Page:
Genre: Epic Fantasy
Hardcover: 688 pages
Publisher: Orbit; First Edition
Publication Date: September 11, 2012
Author Website: Brent Weeks
The Blinding Knife picks up right where The Black Prism left off. The town of Garriston has been evacuated under the onslaught of the Color Prince, and Gavin Guile, Prism of the Chromeria, is leading the refugees to safety.
As the story develops, the reader continues to follow three primary characters. The first is Gavin as he attempts to lead a society based on color magic and complete his seven goals in the seven years of a Prism’s lifespan. But a wrench is thrown in the gears when Gavin begins to lose his colors – and therefore his life – much sooner than expected. Will he be able to stop the resultant banes and their attendant color wights?
Kip Guile, the now-acknowledged bastard child of Gavin, must return to the Jasper islands and the seat of Chromerian power in order to train to become a Blackguard. There he meets a friendly young woman but trickery and deceit may still prevent him from taking a coveted place in the coming war.
Liv Danavis, traitor to the Chromeria and attendant to the Color Prince, falls more and more under the sway of the Prince’s power and philosophy of magic, discovering his true identity and adopting his ideas of a world led by wights and color gods.
Weeks’ story is a melding of three typical fantasy storylines. Gavin’s tale deals with large events on a world scale. He is the protector and sovereign of a nation, and he must deal with the war that is brewing between the hobbled Chromeria and the powerful color magics of the Color Prince’s armies. Meanwhile, he also deals with realpolitik at home. Kip, on the other hand, is enduring the young-man-develops-into-hero plotline. The particulars are different – as they should be – but that is the flow of his story, punctuated by Gavin’s surprise appearances and some political involvement with his grandfather. Kip has an epic destiny that is beginning to show its first fruits in The Blinding Knife. Liv, the idealist, is slowly being turned by a combination of Stockholm syndrome and her own anger towards Chromerian society into a revolutionary. Each of these three storylines mesh and interweave, culminating in an epic battle at the end of the book.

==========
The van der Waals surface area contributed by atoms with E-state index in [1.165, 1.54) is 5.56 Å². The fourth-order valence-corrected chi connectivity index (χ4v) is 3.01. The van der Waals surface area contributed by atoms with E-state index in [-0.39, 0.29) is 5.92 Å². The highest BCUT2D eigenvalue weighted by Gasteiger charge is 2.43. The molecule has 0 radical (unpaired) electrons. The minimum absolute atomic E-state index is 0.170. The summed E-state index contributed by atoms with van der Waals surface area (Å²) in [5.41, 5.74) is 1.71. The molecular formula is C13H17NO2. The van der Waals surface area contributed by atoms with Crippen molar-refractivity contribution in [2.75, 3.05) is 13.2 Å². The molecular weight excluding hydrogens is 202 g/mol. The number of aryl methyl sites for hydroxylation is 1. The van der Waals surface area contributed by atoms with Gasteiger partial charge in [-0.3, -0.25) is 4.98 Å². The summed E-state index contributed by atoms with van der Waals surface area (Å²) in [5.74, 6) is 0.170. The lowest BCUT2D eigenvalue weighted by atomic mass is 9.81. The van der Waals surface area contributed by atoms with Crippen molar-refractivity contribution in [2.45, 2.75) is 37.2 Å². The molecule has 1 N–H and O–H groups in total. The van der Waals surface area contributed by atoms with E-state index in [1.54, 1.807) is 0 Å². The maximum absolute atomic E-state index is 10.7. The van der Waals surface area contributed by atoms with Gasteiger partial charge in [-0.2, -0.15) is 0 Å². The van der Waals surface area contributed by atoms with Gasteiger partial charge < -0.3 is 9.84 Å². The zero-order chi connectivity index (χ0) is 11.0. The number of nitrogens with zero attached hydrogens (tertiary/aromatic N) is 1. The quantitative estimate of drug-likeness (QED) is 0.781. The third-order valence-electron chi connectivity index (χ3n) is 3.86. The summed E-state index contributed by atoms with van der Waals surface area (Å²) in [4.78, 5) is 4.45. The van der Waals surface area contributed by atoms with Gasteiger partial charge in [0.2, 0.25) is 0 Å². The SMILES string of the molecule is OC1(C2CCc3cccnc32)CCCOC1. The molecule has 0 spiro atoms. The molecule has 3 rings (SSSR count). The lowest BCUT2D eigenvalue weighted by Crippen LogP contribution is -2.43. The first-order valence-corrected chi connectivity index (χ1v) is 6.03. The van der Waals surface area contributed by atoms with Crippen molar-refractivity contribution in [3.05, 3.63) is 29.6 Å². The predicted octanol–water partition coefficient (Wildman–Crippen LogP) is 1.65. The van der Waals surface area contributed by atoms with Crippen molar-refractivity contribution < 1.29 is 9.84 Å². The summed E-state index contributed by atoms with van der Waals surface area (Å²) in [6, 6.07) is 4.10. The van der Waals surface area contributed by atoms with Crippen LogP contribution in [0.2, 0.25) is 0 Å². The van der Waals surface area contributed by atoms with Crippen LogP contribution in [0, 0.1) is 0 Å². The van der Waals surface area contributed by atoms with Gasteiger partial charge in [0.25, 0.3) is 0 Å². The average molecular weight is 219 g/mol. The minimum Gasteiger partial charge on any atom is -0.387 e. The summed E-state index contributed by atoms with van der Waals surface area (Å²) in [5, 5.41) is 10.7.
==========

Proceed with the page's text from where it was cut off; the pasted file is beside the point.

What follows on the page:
The narrative is an epic build-up to war. Each character must undergo a set of trials and tribulations tailored to their situation. With each, the decisions they make have far-reaching implications for the fate of the Chromeria.
The color magic that Weeks created for this four-part series continues to be developed. We are first introduced to the banes in The Blinding Knife and several magical items – including the titular knife and a Magic:The Gathering-style card game – make their first appearance. It appears that the color magic is much more complex than mere power based on color visualization, and that the uses of luxin are more and more varied than those first seen in The Black Prism as rare colors are described and used. This can lead to some difficulty grasping hold of the disparate elements, but a glossary and appendix make it easier for the reader to stay on top of the complex worldbuilding.
The Blinding Knife is a tale that focuses on the personal. Gavin, Kip and Live’s dirty laundry are aired out for our viewing, and none of them take the expected character arc longtime readers of fantasy would expect. This is Weeks’ great strength. Firstly, he is able to get readers to care deeply about his fictions and then, secondly to subvert our expectations of the route those lives will take with ingeniously created problems that require elegant and surprising solutions.
The Lightbringer series is one of the better large-scale epic fantasies being written today. Its story is deeply personal, well thought-out, surprising, and, above all, exciting. You will want to devour both books, and what you thought would happen after The Black Prism will get turned on its head in The Blinding Knife. I commend this series to any fans of epic fantasy looking for something that smells of the old fantasy but is redolent of the new.